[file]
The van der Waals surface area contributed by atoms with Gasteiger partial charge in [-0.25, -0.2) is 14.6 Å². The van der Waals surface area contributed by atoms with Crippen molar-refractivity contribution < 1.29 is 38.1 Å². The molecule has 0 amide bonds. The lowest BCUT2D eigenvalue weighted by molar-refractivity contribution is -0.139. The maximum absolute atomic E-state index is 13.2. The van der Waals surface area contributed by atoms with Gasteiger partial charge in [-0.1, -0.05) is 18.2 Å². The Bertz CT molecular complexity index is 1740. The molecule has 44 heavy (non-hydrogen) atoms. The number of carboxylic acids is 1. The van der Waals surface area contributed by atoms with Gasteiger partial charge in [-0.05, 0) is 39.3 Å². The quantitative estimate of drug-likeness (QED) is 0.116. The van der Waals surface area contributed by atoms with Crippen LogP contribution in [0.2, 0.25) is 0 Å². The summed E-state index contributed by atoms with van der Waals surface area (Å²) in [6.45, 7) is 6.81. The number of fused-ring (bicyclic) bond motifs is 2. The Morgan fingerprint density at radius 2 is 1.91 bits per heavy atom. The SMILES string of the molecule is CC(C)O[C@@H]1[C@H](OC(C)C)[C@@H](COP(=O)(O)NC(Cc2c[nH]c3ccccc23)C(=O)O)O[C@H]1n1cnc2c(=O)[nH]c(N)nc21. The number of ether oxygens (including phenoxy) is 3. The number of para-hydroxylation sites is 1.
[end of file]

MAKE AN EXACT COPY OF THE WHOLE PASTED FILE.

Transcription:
The van der Waals surface area contributed by atoms with Gasteiger partial charge in [-0.25, -0.2) is 14.6 Å². The van der Waals surface area contributed by atoms with Crippen molar-refractivity contribution < 1.29 is 38.1 Å². The molecule has 0 amide bonds. The lowest BCUT2D eigenvalue weighted by molar-refractivity contribution is -0.139. The maximum absolute atomic E-state index is 13.2. The van der Waals surface area contributed by atoms with Gasteiger partial charge in [-0.1, -0.05) is 18.2 Å². The Bertz CT molecular complexity index is 1740. The molecule has 44 heavy (non-hydrogen) atoms. The number of carboxylic acids is 1. The van der Waals surface area contributed by atoms with Gasteiger partial charge in [-0.05, 0) is 39.3 Å². The quantitative estimate of drug-likeness (QED) is 0.116. The van der Waals surface area contributed by atoms with Crippen LogP contribution in [0.2, 0.25) is 0 Å². The summed E-state index contributed by atoms with van der Waals surface area (Å²) in [6.45, 7) is 6.81. The number of fused-ring (bicyclic) bond motifs is 2. The Morgan fingerprint density at radius 2 is 1.91 bits per heavy atom. The SMILES string of the molecule is CC(C)O[C@@H]1[C@H](OC(C)C)[C@@H](COP(=O)(O)NC(Cc2c[nH]c3ccccc23)C(=O)O)O[C@H]1n1cnc2c(=O)[nH]c(N)nc21. The number of ether oxygens (including phenoxy) is 3. The number of para-hydroxylation sites is 1.